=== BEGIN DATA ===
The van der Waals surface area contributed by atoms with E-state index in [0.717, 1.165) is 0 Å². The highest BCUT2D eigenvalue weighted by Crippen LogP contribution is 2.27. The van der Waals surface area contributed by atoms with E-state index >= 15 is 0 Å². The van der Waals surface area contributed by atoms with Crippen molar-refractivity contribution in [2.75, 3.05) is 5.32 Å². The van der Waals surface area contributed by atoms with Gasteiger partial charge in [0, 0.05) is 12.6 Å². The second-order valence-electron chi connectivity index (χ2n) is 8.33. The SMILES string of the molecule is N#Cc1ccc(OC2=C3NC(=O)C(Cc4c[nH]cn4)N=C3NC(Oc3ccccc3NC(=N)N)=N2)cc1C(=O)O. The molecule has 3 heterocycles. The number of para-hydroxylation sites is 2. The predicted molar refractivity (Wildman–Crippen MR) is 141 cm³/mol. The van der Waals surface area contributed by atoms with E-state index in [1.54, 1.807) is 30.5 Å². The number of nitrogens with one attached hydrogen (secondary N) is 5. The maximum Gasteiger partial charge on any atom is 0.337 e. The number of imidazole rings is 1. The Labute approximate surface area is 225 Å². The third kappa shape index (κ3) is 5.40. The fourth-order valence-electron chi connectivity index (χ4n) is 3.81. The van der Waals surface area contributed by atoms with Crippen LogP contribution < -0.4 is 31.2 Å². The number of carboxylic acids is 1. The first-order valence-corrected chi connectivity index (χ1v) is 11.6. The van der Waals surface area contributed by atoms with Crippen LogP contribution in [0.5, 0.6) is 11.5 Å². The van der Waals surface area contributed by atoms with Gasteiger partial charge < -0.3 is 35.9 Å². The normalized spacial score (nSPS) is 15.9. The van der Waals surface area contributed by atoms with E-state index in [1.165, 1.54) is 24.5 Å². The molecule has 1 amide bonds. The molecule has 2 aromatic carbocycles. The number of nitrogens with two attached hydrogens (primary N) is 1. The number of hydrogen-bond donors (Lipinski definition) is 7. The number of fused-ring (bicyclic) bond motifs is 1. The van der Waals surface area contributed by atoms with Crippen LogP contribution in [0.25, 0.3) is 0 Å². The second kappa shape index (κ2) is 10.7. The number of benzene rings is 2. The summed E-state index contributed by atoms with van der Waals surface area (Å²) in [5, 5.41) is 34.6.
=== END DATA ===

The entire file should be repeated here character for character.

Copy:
The van der Waals surface area contributed by atoms with E-state index in [0.717, 1.165) is 0 Å². The highest BCUT2D eigenvalue weighted by Crippen LogP contribution is 2.27. The van der Waals surface area contributed by atoms with E-state index >= 15 is 0 Å². The van der Waals surface area contributed by atoms with Crippen molar-refractivity contribution in [2.75, 3.05) is 5.32 Å². The van der Waals surface area contributed by atoms with Gasteiger partial charge in [0, 0.05) is 12.6 Å². The second-order valence-electron chi connectivity index (χ2n) is 8.33. The SMILES string of the molecule is N#Cc1ccc(OC2=C3NC(=O)C(Cc4c[nH]cn4)N=C3NC(Oc3ccccc3NC(=N)N)=N2)cc1C(=O)O. The molecule has 3 heterocycles. The number of para-hydroxylation sites is 2. The predicted molar refractivity (Wildman–Crippen MR) is 141 cm³/mol. The van der Waals surface area contributed by atoms with E-state index in [1.54, 1.807) is 30.5 Å². The number of nitrogens with one attached hydrogen (secondary N) is 5. The maximum Gasteiger partial charge on any atom is 0.337 e. The number of imidazole rings is 1. The Labute approximate surface area is 225 Å². The third kappa shape index (κ3) is 5.40. The fourth-order valence-electron chi connectivity index (χ4n) is 3.81. The van der Waals surface area contributed by atoms with Crippen LogP contribution < -0.4 is 31.2 Å². The number of carboxylic acids is 1. The first-order valence-corrected chi connectivity index (χ1v) is 11.6. The van der Waals surface area contributed by atoms with Crippen LogP contribution in [0.5, 0.6) is 11.5 Å². The van der Waals surface area contributed by atoms with Gasteiger partial charge < -0.3 is 35.9 Å². The normalized spacial score (nSPS) is 15.9. The van der Waals surface area contributed by atoms with E-state index in [1.165, 1.54) is 24.5 Å². The molecule has 1 amide bonds. The molecule has 2 aromatic carbocycles. The number of nitrogens with two attached hydrogens (primary N) is 1. The number of hydrogen-bond donors (Lipinski definition) is 7. The number of fused-ring (bicyclic) bond motifs is 1. The van der Waals surface area contributed by atoms with Crippen LogP contribution in [0.25, 0.3) is 0 Å². The second kappa shape index (κ2) is 10.7. The number of benzene rings is 2. The summed E-state index contributed by atoms with van der Waals surface area (Å²) in [5, 5.41) is 34.6.